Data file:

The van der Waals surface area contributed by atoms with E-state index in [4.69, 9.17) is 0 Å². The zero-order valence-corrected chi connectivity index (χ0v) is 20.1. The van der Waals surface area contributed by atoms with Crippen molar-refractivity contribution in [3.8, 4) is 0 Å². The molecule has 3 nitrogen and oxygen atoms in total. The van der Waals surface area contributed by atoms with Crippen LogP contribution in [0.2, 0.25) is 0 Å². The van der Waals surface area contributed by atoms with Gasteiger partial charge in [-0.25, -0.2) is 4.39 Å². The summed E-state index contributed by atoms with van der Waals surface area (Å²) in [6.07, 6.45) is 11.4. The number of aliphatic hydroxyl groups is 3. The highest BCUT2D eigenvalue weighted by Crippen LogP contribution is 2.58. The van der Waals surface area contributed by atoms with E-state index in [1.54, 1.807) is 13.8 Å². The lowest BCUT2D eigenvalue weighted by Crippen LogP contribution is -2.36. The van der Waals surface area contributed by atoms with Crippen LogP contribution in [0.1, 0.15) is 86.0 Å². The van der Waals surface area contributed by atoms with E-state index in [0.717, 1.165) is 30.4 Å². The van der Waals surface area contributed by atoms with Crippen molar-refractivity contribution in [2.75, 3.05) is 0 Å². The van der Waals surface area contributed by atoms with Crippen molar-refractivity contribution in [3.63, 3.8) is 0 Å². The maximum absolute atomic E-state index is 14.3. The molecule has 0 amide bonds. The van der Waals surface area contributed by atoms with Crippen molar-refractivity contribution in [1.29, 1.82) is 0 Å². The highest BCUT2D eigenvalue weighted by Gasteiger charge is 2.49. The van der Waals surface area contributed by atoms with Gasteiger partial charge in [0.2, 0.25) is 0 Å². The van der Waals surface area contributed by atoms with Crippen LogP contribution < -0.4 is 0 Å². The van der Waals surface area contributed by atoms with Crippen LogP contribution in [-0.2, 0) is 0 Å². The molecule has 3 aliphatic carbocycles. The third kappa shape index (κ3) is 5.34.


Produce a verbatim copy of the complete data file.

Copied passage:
The van der Waals surface area contributed by atoms with E-state index in [4.69, 9.17) is 0 Å². The zero-order valence-corrected chi connectivity index (χ0v) is 20.1. The van der Waals surface area contributed by atoms with Crippen molar-refractivity contribution in [3.8, 4) is 0 Å². The molecule has 3 nitrogen and oxygen atoms in total. The van der Waals surface area contributed by atoms with Crippen LogP contribution in [0.2, 0.25) is 0 Å². The van der Waals surface area contributed by atoms with Gasteiger partial charge in [-0.25, -0.2) is 4.39 Å². The summed E-state index contributed by atoms with van der Waals surface area (Å²) in [6.07, 6.45) is 11.4. The number of aliphatic hydroxyl groups is 3. The highest BCUT2D eigenvalue weighted by Crippen LogP contribution is 2.58. The van der Waals surface area contributed by atoms with E-state index in [1.54, 1.807) is 13.8 Å². The lowest BCUT2D eigenvalue weighted by Crippen LogP contribution is -2.36. The van der Waals surface area contributed by atoms with Crippen LogP contribution in [0.1, 0.15) is 86.0 Å². The van der Waals surface area contributed by atoms with E-state index in [0.717, 1.165) is 30.4 Å². The van der Waals surface area contributed by atoms with Crippen molar-refractivity contribution in [2.75, 3.05) is 0 Å². The van der Waals surface area contributed by atoms with Crippen molar-refractivity contribution in [3.63, 3.8) is 0 Å². The maximum absolute atomic E-state index is 14.3. The molecule has 0 amide bonds. The van der Waals surface area contributed by atoms with Crippen molar-refractivity contribution in [1.29, 1.82) is 0 Å². The highest BCUT2D eigenvalue weighted by Gasteiger charge is 2.49. The van der Waals surface area contributed by atoms with Gasteiger partial charge in [0.2, 0.25) is 0 Å². The van der Waals surface area contributed by atoms with Crippen LogP contribution < -0.4 is 0 Å². The van der Waals surface area contributed by atoms with Crippen LogP contribution in [-0.2, 0) is 0 Å². The molecule has 3 aliphatic carbocycles. The third kappa shape index (κ3) is 5.34.